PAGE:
The Foundations of Stereo Chemistry

Memoirs by Pasteur, Van’t Hoff, Lebel, and Wislicenus General Contents Preface The Asymmetry of Naturally Occurring Organic Compounds. By Louis Pasteur Biographical Sketch of Pasteur Structural Formulas in Space. By J.H. van’t Hoff Biographical Sketch of van’t Hoff Relation between Atomic Formulas of Organic Compounds and the Rotary Power of their Solutions. By J.A. LeBel Biographical Sketch of Lebel Space ...

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Researches on the Molecular Asymmetry of Natural Organic Products

Preface The two lectures which compose this volume were published by the Chemical Society of Paris in a volume entitled “Leçons de Chimie professées en 1860” (Paris, 1861). They give in brief form an account of Pasteur’s brilliant investigations on optically active compounds, and are remarkable for three things; – The fact that they describe the only ways even now ...

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Success of Pasteur’s Treatment of Hydrophobia

American Druggist - Volume 17 - 1889

Originally printed in the American Druggist: A Weekly Illustrated Journal of Practical Pharmacy in September, 1889 At the Academy of Sciences, M. Pasteur recently presented a note of the results observed in the Pasteur Institute from May 1st 1888, to May 1st 1889 (La France Médicale, No. 73). During this period, 1,673 persons bitten by rabid, or presumably (très suspects ...

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How Pasteur Made Nursing Better

19th Century French Nursing

One of the most common occupations in health care is the registered nurse. Registered nurses provide a wide variety of services to patients. They also work very closely with other medical professionals to diagnose patients and assist with treatment. Many of the discoveries of Louis Pasteur related to disease and germ theory revolutionized the nursing and surgical occupations. 19th Century ...

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Louis Pasteur, Wine Disease and Napoleon

Louis Pasteur and Napoleon III

For some time during the 19th century, the French wine industry was burdened by different diseases that caused wine to become sour, bitter or flavorless. Knowledge of French wine diseases spread throughout Europe, greatly damaging the wine export sector in France. An English merchant said this just after the treaty agreement between France and Great Britain in 1863: In the ...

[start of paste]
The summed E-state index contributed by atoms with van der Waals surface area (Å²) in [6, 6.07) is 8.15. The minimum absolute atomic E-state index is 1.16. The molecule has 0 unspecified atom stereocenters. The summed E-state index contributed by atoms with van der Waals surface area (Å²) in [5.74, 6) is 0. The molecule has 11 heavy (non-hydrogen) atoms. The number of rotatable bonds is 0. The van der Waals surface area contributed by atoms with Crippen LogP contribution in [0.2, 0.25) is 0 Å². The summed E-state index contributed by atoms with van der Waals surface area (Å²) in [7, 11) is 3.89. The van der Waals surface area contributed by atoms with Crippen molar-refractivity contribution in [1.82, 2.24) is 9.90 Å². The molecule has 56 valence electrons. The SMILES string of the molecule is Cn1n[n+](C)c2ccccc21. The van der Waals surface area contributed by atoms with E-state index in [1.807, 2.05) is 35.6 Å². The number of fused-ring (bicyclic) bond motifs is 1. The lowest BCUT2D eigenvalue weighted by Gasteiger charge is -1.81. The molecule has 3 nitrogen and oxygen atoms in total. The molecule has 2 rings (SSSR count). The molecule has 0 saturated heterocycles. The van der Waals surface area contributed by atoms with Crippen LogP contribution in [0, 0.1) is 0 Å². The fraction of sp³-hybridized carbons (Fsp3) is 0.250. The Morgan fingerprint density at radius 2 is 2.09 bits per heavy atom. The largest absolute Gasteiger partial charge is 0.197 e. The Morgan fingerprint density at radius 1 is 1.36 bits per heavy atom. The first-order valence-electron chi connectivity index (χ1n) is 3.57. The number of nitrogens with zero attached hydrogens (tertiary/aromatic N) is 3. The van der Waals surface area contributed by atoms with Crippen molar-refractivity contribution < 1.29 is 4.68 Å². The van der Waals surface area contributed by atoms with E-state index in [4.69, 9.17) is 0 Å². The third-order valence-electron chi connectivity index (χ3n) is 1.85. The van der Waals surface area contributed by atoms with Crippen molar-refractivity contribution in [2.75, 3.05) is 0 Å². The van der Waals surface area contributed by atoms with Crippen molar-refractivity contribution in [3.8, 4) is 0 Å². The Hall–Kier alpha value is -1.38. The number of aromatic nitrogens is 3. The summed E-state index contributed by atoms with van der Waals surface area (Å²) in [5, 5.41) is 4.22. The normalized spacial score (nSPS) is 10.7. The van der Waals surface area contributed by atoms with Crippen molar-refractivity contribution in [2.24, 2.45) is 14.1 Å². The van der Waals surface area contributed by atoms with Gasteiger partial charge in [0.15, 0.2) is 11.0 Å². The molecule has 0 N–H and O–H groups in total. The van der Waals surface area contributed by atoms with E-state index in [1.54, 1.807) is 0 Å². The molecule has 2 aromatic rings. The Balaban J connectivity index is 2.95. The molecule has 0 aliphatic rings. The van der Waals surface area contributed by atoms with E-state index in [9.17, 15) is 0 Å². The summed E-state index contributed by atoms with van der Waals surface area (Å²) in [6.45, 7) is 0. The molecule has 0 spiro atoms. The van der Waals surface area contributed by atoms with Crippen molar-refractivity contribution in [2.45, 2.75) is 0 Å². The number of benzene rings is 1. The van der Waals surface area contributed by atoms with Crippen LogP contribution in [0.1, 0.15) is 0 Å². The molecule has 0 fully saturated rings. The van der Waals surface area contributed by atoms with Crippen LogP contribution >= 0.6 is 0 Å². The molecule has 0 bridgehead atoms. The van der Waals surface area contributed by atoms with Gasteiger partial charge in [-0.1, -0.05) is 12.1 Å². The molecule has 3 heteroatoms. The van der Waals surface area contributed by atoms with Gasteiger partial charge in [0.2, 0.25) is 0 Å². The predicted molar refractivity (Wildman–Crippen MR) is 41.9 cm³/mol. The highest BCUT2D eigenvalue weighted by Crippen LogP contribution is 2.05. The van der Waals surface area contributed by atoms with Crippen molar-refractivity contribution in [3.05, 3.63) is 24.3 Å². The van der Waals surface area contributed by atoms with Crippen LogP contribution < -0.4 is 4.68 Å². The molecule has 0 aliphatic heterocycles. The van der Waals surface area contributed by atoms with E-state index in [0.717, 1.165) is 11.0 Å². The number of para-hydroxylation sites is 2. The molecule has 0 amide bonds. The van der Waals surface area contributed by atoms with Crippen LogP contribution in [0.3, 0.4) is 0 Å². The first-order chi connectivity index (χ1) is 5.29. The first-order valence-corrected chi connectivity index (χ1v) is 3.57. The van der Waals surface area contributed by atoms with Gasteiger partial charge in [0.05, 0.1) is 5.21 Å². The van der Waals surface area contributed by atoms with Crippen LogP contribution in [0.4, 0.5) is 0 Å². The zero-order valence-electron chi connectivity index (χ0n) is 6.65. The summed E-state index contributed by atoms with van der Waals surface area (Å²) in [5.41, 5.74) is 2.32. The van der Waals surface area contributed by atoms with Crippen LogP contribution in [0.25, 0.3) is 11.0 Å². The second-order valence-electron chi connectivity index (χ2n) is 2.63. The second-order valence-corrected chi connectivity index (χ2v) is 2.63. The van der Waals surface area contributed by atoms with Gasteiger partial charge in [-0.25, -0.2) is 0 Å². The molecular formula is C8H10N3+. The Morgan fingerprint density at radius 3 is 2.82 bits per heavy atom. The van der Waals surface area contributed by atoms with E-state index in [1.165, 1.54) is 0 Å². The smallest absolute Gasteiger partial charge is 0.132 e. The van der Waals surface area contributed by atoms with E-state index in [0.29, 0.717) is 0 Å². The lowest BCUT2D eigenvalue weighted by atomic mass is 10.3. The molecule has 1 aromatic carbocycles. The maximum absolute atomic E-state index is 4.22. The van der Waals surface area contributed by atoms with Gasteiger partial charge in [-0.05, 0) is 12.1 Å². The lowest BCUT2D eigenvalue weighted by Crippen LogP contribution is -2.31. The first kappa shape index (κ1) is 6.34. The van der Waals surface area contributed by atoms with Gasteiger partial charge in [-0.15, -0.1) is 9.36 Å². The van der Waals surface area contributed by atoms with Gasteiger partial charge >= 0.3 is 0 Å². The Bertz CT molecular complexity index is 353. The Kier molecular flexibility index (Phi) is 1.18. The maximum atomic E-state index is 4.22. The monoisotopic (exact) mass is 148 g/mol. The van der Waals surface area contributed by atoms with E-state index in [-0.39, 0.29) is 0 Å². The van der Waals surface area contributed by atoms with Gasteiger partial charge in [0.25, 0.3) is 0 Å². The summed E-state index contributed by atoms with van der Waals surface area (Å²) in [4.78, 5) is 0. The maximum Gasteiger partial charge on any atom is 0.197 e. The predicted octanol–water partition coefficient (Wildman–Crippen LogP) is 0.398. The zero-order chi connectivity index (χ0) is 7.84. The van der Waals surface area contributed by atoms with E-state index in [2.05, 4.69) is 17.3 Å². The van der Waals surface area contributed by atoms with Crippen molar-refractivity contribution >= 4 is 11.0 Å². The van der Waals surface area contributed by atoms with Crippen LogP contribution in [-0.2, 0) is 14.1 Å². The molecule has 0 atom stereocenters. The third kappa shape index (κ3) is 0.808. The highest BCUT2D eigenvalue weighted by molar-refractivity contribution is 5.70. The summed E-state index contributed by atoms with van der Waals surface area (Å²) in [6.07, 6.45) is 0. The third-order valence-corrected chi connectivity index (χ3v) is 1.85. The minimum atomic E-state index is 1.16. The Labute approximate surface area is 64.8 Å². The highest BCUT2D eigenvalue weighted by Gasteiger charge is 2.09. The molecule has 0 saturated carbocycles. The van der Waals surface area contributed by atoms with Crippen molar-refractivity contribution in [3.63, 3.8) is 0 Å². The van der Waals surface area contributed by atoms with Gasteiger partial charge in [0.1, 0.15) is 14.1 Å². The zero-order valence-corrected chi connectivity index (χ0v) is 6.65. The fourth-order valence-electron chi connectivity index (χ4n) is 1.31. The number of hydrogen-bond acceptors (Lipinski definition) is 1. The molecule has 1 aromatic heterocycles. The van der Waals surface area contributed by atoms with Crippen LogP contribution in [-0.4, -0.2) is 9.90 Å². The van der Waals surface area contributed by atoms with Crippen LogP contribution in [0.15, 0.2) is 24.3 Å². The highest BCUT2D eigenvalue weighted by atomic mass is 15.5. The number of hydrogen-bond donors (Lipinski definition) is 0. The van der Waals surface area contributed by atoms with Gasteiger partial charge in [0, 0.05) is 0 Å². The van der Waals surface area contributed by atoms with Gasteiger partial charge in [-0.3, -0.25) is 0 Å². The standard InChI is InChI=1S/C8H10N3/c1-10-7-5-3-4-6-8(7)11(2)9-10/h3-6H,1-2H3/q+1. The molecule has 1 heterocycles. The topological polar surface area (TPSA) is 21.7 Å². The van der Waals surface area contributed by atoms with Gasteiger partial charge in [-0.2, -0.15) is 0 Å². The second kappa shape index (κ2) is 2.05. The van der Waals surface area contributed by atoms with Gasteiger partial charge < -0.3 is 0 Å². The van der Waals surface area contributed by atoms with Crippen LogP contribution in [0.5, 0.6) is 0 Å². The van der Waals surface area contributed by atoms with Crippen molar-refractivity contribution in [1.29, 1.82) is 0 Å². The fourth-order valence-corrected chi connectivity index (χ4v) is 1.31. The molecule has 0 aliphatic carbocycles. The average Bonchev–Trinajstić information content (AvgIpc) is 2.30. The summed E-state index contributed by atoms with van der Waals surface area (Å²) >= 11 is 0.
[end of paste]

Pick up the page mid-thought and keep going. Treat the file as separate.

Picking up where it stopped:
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The Question of Spontaneous Generation

Redi's Experiment

From Louis Pasteur: His Life and Labours by René Vallery-Radot, 1885 ‘All dry bodies,’ said Aristotle, ‘which become damp, and all damp bodies which are dried, engender animal life.’ Bees, according to Virgil, are produced from the corrupted entrails of a young bull. At the time of Louis XIV, we were hardly more advanced. A celebrated alchemist doctor, Van Helmont, ...

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Organic Chemistry and the Idea of the Molecule

Jean Baptiste Dumas

Originally published in Modern Development of the Chemical and Biological Sciences Vol. 4 in 1904. When Berzelius first promulgated his binary theory he was careful to restrict its unmodified application to the compounds of the inorganic world. At that time, and for a long time thereafter, it was supposed that substances of organic nature had some properties that kept them ...

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Germ Theory of Disease

Anthrax Spores

Originally published at AnimalResearch.Info Proving the germ theory of disease was the crowning achievement of the French scientist Louis Pasteur. He was not the first to propose that diseases were caused by microscopic organisms, but the view was controversial in the 19th century, and opposed the accepted theory of “spontaneous generation”. Pasteur set out to understand the fermentation process, and ...

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The Asymmetry of Naturally Occurring Organic Compounds

Quartz Crystals

Two lectures delivered by Louis Pasteur before the Chemical Society of Paris, on January 20, and February 3, 1860. FIRST LECTURE AT the end of the year 1808 Mains discovered that light which was reflected from opaque or transparent bodies possessed new and surprising properties, which distinguished it from the light that proceeded directly from illuminating bodies. Malus called the ...

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Fermentation - Lactic Acid Bacteria

Louis Pasteur first devoted himself to the study of fermentation in 1856, when he is approached by M. Bigo, a local industrialist in Lille, and asked for advice concerning the production of alcohol in beet juice. Apparently Bigo was experiencing large vats of beet juice turning sour instead of alcoholic as expected. Pasteur agreed to help with the problem and ...

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